Weeknight Meals

One of the most challenging tasks for me and (I think) a lot of other people is not necessarily "to cook" but to provide food for themselves and their families on a day to day basis. I talk to a lot of people about this and people have asked me before what I do. The challenge is that most people aren't sure they have enough time to cook and prepare meals "from scratch". I am not talking about making homemade pasta or fresh ricotta, I am simply talking about not popping in a frozen pizza or making a box of Mac and cheese. Starting your meal from real ingredients, things that would possibly eventually rot. Staying away from the middle of the grocery store. Eating whole foods and whole grains. All of that good stuff.

So is this possible? First, is it fast enough for the average person who works all day and comes home to more activity whether it be children or book club or basketball open gym? Second, is it too expensive? Third, is it too stressful or too much effort after an already tiring day?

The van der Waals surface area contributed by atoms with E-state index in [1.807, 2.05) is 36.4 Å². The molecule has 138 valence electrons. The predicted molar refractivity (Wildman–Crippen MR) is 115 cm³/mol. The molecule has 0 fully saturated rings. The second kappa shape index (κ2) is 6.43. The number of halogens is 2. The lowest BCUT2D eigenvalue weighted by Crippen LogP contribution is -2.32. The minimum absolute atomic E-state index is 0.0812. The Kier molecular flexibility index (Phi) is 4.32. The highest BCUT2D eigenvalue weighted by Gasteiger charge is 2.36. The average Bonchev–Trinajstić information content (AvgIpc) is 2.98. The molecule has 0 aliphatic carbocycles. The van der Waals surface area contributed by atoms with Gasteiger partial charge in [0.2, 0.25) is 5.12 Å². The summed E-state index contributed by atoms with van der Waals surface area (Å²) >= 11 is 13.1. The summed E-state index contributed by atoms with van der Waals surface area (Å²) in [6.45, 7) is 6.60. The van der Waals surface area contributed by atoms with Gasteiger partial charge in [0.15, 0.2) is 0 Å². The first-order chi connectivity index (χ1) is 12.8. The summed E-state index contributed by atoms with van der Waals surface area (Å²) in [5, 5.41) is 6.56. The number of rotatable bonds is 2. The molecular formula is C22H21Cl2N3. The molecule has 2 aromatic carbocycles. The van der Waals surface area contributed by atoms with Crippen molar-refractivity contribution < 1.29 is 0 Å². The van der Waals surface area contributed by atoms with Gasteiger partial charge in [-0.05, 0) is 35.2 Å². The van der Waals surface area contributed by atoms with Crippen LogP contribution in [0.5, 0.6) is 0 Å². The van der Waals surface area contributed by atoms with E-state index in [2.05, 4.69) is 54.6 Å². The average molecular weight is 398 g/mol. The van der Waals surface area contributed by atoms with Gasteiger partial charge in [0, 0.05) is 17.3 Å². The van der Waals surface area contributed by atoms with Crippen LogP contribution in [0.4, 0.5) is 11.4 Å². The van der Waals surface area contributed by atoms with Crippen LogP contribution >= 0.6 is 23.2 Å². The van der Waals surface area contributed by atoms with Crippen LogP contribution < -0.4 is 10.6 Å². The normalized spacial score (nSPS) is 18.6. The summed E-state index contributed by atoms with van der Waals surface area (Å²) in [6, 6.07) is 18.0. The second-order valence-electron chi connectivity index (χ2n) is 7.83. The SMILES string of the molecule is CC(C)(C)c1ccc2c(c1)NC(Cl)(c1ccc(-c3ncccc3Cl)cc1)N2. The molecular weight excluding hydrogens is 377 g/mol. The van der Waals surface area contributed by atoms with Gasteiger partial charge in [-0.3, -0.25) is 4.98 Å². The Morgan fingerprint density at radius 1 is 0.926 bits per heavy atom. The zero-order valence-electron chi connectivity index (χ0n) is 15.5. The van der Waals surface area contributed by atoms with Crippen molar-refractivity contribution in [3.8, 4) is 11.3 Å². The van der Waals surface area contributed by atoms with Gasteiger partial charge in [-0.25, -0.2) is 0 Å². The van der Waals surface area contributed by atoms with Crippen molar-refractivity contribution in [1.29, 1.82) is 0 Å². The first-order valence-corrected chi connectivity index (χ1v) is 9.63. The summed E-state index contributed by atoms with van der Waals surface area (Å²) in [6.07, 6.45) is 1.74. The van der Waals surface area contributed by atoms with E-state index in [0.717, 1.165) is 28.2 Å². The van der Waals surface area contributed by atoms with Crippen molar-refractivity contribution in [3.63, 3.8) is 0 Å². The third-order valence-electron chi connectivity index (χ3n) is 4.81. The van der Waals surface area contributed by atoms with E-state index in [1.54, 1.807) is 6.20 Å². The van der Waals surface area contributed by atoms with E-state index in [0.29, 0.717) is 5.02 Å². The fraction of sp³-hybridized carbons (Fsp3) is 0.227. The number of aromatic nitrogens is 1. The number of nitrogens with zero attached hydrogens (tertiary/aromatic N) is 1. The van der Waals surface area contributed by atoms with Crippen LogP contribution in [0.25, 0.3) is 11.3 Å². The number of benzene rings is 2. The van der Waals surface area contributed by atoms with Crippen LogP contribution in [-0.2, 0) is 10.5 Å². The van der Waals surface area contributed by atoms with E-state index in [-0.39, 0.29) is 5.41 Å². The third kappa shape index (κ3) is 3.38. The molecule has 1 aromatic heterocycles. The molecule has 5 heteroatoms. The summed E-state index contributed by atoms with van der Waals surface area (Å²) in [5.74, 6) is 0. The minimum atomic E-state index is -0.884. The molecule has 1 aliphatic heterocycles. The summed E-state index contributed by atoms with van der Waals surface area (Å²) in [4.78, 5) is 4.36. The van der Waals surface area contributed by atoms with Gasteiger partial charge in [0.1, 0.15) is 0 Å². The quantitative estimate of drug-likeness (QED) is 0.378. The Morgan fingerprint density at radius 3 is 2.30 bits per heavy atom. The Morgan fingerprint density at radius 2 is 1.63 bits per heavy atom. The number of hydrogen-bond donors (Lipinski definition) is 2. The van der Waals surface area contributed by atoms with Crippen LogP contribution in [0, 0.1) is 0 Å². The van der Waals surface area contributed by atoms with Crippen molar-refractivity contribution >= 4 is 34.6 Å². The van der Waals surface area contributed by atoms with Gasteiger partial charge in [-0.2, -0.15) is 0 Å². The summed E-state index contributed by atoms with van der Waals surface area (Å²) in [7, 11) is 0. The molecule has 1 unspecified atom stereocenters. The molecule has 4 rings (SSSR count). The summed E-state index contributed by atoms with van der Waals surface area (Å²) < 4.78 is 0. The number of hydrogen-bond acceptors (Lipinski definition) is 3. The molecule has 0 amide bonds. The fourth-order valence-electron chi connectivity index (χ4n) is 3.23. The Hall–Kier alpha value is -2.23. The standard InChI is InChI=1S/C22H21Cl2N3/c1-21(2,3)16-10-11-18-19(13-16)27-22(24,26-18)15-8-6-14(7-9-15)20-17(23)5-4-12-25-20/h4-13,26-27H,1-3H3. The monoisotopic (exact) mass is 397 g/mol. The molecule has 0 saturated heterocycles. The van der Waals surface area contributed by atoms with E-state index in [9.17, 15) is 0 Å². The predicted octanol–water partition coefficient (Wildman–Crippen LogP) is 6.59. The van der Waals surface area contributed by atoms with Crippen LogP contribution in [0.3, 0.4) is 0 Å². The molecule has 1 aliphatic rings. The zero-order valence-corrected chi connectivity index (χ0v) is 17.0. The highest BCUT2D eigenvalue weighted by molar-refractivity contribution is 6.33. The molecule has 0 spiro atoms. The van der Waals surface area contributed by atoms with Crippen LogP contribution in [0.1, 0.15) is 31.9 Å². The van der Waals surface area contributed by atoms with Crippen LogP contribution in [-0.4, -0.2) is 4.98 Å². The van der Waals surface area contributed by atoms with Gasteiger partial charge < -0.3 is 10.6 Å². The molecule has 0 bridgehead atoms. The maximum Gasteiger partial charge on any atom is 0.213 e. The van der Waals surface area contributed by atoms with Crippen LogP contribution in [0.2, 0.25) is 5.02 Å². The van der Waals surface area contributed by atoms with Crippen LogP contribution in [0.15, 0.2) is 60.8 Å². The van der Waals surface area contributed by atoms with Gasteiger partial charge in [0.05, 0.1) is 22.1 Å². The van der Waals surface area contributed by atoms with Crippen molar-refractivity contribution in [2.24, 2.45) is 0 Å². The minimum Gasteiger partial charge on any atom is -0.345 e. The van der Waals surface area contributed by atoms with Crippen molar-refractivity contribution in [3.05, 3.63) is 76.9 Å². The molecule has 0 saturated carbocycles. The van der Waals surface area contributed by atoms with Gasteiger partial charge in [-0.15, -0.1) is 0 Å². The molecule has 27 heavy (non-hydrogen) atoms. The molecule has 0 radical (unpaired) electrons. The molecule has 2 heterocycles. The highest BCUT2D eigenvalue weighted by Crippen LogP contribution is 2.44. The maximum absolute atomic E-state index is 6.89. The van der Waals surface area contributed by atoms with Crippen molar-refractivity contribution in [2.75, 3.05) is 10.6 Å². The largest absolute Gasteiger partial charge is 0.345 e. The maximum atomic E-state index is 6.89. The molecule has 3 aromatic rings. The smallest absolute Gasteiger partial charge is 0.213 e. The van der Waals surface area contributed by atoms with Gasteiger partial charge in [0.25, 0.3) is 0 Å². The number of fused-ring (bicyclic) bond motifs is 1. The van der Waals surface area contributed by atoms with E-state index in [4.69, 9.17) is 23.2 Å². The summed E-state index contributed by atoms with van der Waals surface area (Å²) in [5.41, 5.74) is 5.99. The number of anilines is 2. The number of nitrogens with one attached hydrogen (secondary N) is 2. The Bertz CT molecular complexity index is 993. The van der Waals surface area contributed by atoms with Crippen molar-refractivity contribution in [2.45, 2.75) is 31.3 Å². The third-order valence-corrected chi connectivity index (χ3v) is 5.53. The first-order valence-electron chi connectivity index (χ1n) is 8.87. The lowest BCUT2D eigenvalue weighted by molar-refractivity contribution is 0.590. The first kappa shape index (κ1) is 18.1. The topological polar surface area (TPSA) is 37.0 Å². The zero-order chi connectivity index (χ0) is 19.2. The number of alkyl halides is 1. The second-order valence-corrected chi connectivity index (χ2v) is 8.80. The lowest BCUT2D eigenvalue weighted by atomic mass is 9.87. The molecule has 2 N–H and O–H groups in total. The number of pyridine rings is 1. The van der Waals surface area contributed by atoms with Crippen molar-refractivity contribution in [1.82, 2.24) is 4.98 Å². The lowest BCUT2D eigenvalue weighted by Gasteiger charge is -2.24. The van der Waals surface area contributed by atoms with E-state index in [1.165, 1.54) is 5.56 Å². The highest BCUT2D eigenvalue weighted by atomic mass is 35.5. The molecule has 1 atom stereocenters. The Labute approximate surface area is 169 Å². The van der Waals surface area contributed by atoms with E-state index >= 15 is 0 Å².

Of course I am writing this to say that it is possible. Is it fast? I find that my quick week night meals take between 30 minutes and 1 hour to prepare. I would guess that a frozen pizza takes about 30 minutes with the preheat and cool down. Is it too expensive? If you want to eat meat everyday, then yes. If you aren't flexible with eating things like beans, whole grains, nuts and seeds, then yes. If you don't like leftovers, then you are in trouble. If you are you used to the cans and boxes, then there also might some sticker shock. But if you go to countries where there are people going hungry and can barely afford to put food on the table, they aren't microwaving a Hungry Man for dinner. They are eating beans and rice. And let's just say, maybe we should all eat a little more beans and rice.  And lastly, is it too much work? You will just get used to it. It is work to eat in any way. Even if you have to go pick up a pizza, there is some hassle involved. It is certainly more effort than any box dinner, but inconvenience is good for the soul. Working a little harder never hurt anyone, so I think in the end it will make you a happier person.  Now that I have had my hand at motivating you to consider this way of thinking (of course I have left out all reasoning for WHY you would want to make your life harder...for that I refer you to In Defense of Food), I will now give you the good stuff. How can you quickly, affordably, and efficiently feed yourself good wholesome food?